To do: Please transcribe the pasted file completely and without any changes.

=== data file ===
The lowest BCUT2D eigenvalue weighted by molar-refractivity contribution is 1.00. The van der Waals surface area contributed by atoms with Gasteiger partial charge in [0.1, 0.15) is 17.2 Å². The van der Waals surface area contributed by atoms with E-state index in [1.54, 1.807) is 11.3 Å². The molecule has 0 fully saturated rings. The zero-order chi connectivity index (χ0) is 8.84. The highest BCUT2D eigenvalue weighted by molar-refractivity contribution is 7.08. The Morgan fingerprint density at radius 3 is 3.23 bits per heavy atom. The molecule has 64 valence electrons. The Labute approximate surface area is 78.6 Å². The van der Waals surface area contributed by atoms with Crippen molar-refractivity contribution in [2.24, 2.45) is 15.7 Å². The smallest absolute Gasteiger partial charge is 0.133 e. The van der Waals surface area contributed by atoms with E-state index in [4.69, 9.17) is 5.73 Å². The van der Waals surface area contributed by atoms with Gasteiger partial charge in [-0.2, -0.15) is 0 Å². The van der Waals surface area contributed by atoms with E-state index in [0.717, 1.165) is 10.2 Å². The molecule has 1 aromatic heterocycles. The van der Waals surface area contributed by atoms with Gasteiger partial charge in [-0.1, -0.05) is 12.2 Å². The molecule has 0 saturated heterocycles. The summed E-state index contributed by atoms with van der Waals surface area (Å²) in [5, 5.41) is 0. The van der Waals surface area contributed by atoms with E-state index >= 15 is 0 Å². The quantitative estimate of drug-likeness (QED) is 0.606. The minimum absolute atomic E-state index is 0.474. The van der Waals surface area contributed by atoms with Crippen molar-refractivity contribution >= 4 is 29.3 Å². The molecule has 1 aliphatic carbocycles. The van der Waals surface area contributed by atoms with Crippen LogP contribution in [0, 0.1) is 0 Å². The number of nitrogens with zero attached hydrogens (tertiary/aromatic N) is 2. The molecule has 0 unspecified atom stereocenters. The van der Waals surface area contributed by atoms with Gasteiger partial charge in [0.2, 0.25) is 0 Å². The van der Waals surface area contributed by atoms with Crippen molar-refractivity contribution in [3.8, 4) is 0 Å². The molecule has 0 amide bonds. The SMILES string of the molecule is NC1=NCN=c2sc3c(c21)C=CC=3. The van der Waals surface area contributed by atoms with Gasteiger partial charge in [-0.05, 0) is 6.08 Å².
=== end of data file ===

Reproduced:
The lowest BCUT2D eigenvalue weighted by molar-refractivity contribution is 1.00. The van der Waals surface area contributed by atoms with Gasteiger partial charge in [0.1, 0.15) is 17.2 Å². The van der Waals surface area contributed by atoms with E-state index in [1.54, 1.807) is 11.3 Å². The molecule has 0 fully saturated rings. The zero-order chi connectivity index (χ0) is 8.84. The highest BCUT2D eigenvalue weighted by molar-refractivity contribution is 7.08. The Morgan fingerprint density at radius 3 is 3.23 bits per heavy atom. The molecule has 64 valence electrons. The Labute approximate surface area is 78.6 Å². The van der Waals surface area contributed by atoms with Crippen molar-refractivity contribution in [2.24, 2.45) is 15.7 Å². The smallest absolute Gasteiger partial charge is 0.133 e. The van der Waals surface area contributed by atoms with E-state index in [4.69, 9.17) is 5.73 Å². The van der Waals surface area contributed by atoms with Gasteiger partial charge in [-0.2, -0.15) is 0 Å². The van der Waals surface area contributed by atoms with E-state index in [0.717, 1.165) is 10.2 Å². The molecule has 1 aromatic heterocycles. The van der Waals surface area contributed by atoms with Gasteiger partial charge in [-0.1, -0.05) is 12.2 Å². The molecule has 0 saturated heterocycles. The summed E-state index contributed by atoms with van der Waals surface area (Å²) in [5, 5.41) is 0. The van der Waals surface area contributed by atoms with E-state index >= 15 is 0 Å². The quantitative estimate of drug-likeness (QED) is 0.606. The minimum absolute atomic E-state index is 0.474. The van der Waals surface area contributed by atoms with Crippen molar-refractivity contribution >= 4 is 29.3 Å². The molecule has 1 aliphatic carbocycles. The van der Waals surface area contributed by atoms with Crippen LogP contribution in [0, 0.1) is 0 Å². The number of nitrogens with zero attached hydrogens (tertiary/aromatic N) is 2. The molecule has 0 unspecified atom stereocenters. The van der Waals surface area contributed by atoms with Gasteiger partial charge in [0.2, 0.25) is 0 Å². The van der Waals surface area contributed by atoms with Crippen molar-refractivity contribution in [3.8, 4) is 0 Å². The molecule has 0 amide bonds. The SMILES string of the molecule is NC1=NCN=c2sc3c(c21)C=CC=3. The van der Waals surface area contributed by atoms with Gasteiger partial charge in [-0.05, 0) is 6.08 Å².